Challenge entry

Original challenge here

Artist Andi Stern responds to the challenge:

I liked Cheryl’s essay style so here are my answers:

Do you find that the statement “You can tell a lot about a person by the art that they make” is true?

Sometimes. I know people like Susan Shie who literally put their life into their work through diary writing, and I also have known people who make art that looks like other people’s work instead of something from themselves. I think if you got to see what the person liked, what they collected, what they loved, you probably could see them in their art. (Nancy Crow’s original book which shows her collections and interests and then the work she was making is what came to mind when I was writing this). I also have a friend who comes across very timid in person (she is one of those people who reminds me of a turtle in the way she carries her head and upper body) and her art is also very timid, both in color and feel.

Does this exercise give you some clarity or ability to see your creations differently?

Yes, um, wow. I took a month this summer to grow my art, and I have been able to create a little more fearlessly since then. It was a self-study/play using the Corita Kent and Jan Steward book “Learning by Heart” and renting art films from Netflix (fellini, and the Charles and Ray Eames film series) and going tv “lite” (with four other people in the house I couldn’t exactly totally pull the plug) and having silence in the studio.

If I was looking at my work as someone not me I probably would think the artist had a lot of patience and worked all of the time to create the sheer body of work which is in my studio (not to mention the many pieces which have sold). I would think she liked detail because of the discrete parts that made up the whole of each piece. I probably would think she was happy and optimistic, based on the colors and the subject matter (the goofy stuffed animals and hats, the appliqued animals etc). I would be intimdated by the many different media she worked in and the quantity of work. (I’m beginning to understand why my art group holds me in such awe; um [blushes])

Do you know someone who’s art clearly reflects who they are?

Susan Shie is pretty clearly in her work.

Is the work you did ten years ago different? have you matured artistically or just improved your skills? Is there a difference?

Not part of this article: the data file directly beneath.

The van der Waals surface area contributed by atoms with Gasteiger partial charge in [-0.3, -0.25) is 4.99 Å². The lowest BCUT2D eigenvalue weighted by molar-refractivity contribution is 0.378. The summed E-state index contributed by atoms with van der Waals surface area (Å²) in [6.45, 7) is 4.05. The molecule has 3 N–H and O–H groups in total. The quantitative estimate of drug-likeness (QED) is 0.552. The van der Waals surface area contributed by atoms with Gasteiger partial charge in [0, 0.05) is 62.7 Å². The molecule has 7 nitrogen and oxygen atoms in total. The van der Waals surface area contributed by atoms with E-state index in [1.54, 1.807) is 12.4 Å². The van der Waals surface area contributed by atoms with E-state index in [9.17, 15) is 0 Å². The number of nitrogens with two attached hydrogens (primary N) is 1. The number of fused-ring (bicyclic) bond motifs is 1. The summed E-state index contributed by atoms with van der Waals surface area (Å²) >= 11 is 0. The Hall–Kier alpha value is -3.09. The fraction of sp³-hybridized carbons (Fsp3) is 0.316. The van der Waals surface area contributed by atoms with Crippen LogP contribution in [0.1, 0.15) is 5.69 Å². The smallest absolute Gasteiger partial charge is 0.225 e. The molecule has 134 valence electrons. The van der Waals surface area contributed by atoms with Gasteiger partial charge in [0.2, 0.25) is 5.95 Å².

I have improved both in my artistic vision and in my skill set. In my vision more that I am better able to articulate why I work the way I do, and also the ability to make things without thinking of the audience’s reaction (they’re still there, but it is a lot less than before; I don’t find myself having thoughts along the line of “this will be so much better than ‘x’s ‘ work” and more like “hey, it will be fun to meet the people who really love this as much as I do” ).

Is the content or the media the same?

Not the dreaded “content” word. I never could explain that in art school, but now I think I get it. I choose colors and prints based on how they make me feel, which generally has to do with emotions I associate with my early childhood home etc. I obviously am still working in art quilts and beads, but have expanded with the knitting, teaching myself after my grandmother passed away in late 2000, and have started painting again. I have started working large again, after a very long period working small due to having a small child around. It was frustrating to not see any progress on a bigger piece, so small was the default. Now I am missing a local opportunity because none of my current work fits in the 30″ in any direction guideline LOL I am also doing less goofy animals and people and more landscape and maybe even abstract work.

I was working with the water tower image when I was in gradual school back in 90-91, but my skill set has definitely grown enough for me to feel confident creating them on a larger scale.

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